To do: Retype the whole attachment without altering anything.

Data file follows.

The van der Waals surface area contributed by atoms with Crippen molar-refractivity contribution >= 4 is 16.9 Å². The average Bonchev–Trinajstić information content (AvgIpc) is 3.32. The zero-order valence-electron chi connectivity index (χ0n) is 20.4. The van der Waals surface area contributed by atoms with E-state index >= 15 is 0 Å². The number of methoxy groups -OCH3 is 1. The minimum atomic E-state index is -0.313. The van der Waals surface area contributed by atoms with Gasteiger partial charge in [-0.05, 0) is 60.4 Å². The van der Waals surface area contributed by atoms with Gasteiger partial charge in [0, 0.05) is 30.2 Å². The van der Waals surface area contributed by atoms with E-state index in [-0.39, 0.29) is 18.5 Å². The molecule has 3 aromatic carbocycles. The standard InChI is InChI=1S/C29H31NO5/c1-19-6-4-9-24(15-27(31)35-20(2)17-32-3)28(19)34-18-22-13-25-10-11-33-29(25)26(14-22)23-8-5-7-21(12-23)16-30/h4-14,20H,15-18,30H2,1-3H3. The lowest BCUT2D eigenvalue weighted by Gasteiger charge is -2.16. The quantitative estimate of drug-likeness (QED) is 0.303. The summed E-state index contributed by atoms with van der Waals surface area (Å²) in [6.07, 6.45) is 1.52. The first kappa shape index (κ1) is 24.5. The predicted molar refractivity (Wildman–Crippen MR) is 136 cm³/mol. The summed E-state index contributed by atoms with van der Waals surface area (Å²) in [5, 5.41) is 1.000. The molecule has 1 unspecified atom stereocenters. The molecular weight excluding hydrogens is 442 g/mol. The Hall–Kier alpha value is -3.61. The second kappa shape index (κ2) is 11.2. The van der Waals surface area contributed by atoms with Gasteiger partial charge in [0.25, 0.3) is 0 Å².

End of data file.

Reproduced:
The van der Waals surface area contributed by atoms with Crippen molar-refractivity contribution >= 4 is 16.9 Å². The average Bonchev–Trinajstić information content (AvgIpc) is 3.32. The zero-order valence-electron chi connectivity index (χ0n) is 20.4. The van der Waals surface area contributed by atoms with E-state index >= 15 is 0 Å². The number of methoxy groups -OCH3 is 1. The minimum atomic E-state index is -0.313. The van der Waals surface area contributed by atoms with Gasteiger partial charge in [-0.05, 0) is 60.4 Å². The van der Waals surface area contributed by atoms with Gasteiger partial charge in [0, 0.05) is 30.2 Å². The van der Waals surface area contributed by atoms with E-state index in [-0.39, 0.29) is 18.5 Å². The molecule has 3 aromatic carbocycles. The standard InChI is InChI=1S/C29H31NO5/c1-19-6-4-9-24(15-27(31)35-20(2)17-32-3)28(19)34-18-22-13-25-10-11-33-29(25)26(14-22)23-8-5-7-21(12-23)16-30/h4-14,20H,15-18,30H2,1-3H3. The lowest BCUT2D eigenvalue weighted by Gasteiger charge is -2.16. The quantitative estimate of drug-likeness (QED) is 0.303. The summed E-state index contributed by atoms with van der Waals surface area (Å²) in [6.07, 6.45) is 1.52. The first kappa shape index (κ1) is 24.5. The predicted molar refractivity (Wildman–Crippen MR) is 136 cm³/mol. The summed E-state index contributed by atoms with van der Waals surface area (Å²) in [5, 5.41) is 1.000. The molecule has 1 unspecified atom stereocenters. The molecular weight excluding hydrogens is 442 g/mol. The Hall–Kier alpha value is -3.61. The second kappa shape index (κ2) is 11.2. The van der Waals surface area contributed by atoms with Gasteiger partial charge in [0.25, 0.3) is 0 Å².